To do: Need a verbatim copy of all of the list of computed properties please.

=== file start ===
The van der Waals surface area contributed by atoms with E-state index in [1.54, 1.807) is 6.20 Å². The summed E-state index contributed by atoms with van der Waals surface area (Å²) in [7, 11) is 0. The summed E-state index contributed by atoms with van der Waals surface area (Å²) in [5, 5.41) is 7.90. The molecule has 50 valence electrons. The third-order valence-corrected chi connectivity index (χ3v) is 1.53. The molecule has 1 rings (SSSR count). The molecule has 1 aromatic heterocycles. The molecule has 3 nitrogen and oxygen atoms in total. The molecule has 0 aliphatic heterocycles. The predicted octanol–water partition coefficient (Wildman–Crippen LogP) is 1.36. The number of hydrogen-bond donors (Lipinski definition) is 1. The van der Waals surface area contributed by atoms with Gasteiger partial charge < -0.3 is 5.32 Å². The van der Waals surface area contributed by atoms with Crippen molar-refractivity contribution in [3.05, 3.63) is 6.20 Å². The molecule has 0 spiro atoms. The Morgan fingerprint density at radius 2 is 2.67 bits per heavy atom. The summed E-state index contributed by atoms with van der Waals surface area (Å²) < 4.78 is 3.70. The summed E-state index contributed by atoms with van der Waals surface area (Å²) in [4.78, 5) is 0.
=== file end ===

The van der Waals surface area contributed by atoms with E-state index in [1.54, 1.807) is 6.20 Å². The summed E-state index contributed by atoms with van der Waals surface area (Å²) in [7, 11) is 0. The summed E-state index contributed by atoms with van der Waals surface area (Å²) in [5, 5.41) is 7.90. The molecule has 50 valence electrons. The third-order valence-corrected chi connectivity index (χ3v) is 1.53. The molecule has 1 rings (SSSR count). The molecule has 1 aromatic heterocycles. The molecule has 3 nitrogen and oxygen atoms in total. The molecule has 0 aliphatic heterocycles. The predicted octanol–water partition coefficient (Wildman–Crippen LogP) is 1.36. The number of hydrogen-bond donors (Lipinski definition) is 1. The van der Waals surface area contributed by atoms with Gasteiger partial charge < -0.3 is 5.32 Å². The van der Waals surface area contributed by atoms with Crippen molar-refractivity contribution in [3.05, 3.63) is 6.20 Å². The molecule has 0 spiro atoms. The Morgan fingerprint density at radius 2 is 2.67 bits per heavy atom. The summed E-state index contributed by atoms with van der Waals surface area (Å²) < 4.78 is 3.70. The summed E-state index contributed by atoms with van der Waals surface area (Å²) in [4.78, 5) is 0.